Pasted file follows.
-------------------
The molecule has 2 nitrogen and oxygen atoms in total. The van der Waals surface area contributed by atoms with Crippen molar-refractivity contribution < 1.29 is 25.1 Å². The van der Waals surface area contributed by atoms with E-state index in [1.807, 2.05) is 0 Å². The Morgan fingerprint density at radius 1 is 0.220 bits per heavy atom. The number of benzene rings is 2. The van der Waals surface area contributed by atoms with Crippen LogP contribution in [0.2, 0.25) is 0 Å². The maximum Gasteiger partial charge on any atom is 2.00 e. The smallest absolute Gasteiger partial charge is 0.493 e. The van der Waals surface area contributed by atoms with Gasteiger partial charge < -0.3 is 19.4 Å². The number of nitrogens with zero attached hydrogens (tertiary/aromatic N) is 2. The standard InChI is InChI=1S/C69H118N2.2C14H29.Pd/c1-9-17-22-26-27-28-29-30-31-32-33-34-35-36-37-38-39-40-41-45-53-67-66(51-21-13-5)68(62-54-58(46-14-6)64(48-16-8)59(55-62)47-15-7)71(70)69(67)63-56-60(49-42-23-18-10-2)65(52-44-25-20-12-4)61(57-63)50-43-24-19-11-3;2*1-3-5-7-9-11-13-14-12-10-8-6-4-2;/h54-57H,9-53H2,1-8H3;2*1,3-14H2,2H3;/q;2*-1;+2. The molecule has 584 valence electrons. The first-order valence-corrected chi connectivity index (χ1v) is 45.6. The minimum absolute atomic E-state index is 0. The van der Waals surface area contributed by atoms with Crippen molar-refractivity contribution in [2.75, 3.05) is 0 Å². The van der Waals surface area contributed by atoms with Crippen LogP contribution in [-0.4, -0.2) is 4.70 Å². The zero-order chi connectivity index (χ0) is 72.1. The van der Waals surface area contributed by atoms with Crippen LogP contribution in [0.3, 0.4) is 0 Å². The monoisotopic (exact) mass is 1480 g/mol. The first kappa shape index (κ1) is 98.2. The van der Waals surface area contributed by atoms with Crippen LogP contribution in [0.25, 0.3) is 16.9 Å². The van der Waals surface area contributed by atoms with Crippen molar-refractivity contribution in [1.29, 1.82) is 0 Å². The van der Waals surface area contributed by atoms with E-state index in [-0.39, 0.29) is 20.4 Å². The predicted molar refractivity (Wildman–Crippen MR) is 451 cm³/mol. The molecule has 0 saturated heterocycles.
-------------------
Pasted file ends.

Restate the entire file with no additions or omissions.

The molecule has 2 nitrogen and oxygen atoms in total. The van der Waals surface area contributed by atoms with Crippen molar-refractivity contribution < 1.29 is 25.1 Å². The van der Waals surface area contributed by atoms with E-state index in [1.807, 2.05) is 0 Å². The Morgan fingerprint density at radius 1 is 0.220 bits per heavy atom. The number of benzene rings is 2. The van der Waals surface area contributed by atoms with Crippen LogP contribution in [0.2, 0.25) is 0 Å². The maximum Gasteiger partial charge on any atom is 2.00 e. The smallest absolute Gasteiger partial charge is 0.493 e. The van der Waals surface area contributed by atoms with Gasteiger partial charge < -0.3 is 19.4 Å². The number of nitrogens with zero attached hydrogens (tertiary/aromatic N) is 2. The standard InChI is InChI=1S/C69H118N2.2C14H29.Pd/c1-9-17-22-26-27-28-29-30-31-32-33-34-35-36-37-38-39-40-41-45-53-67-66(51-21-13-5)68(62-54-58(46-14-6)64(48-16-8)59(55-62)47-15-7)71(70)69(67)63-56-60(49-42-23-18-10-2)65(52-44-25-20-12-4)61(57-63)50-43-24-19-11-3;2*1-3-5-7-9-11-13-14-12-10-8-6-4-2;/h54-57H,9-53H2,1-8H3;2*1,3-14H2,2H3;/q;2*-1;+2. The molecule has 584 valence electrons. The first-order valence-corrected chi connectivity index (χ1v) is 45.6. The minimum absolute atomic E-state index is 0. The van der Waals surface area contributed by atoms with Crippen molar-refractivity contribution in [2.75, 3.05) is 0 Å². The van der Waals surface area contributed by atoms with Crippen LogP contribution in [-0.4, -0.2) is 4.70 Å². The zero-order chi connectivity index (χ0) is 72.1. The van der Waals surface area contributed by atoms with Crippen LogP contribution in [0.3, 0.4) is 0 Å². The monoisotopic (exact) mass is 1480 g/mol. The first kappa shape index (κ1) is 98.2. The van der Waals surface area contributed by atoms with Crippen LogP contribution in [0.25, 0.3) is 16.9 Å². The van der Waals surface area contributed by atoms with Crippen molar-refractivity contribution in [1.29, 1.82) is 0 Å². The van der Waals surface area contributed by atoms with E-state index in [-0.39, 0.29) is 20.4 Å². The predicted molar refractivity (Wildman–Crippen MR) is 451 cm³/mol. The molecule has 0 saturated heterocycles.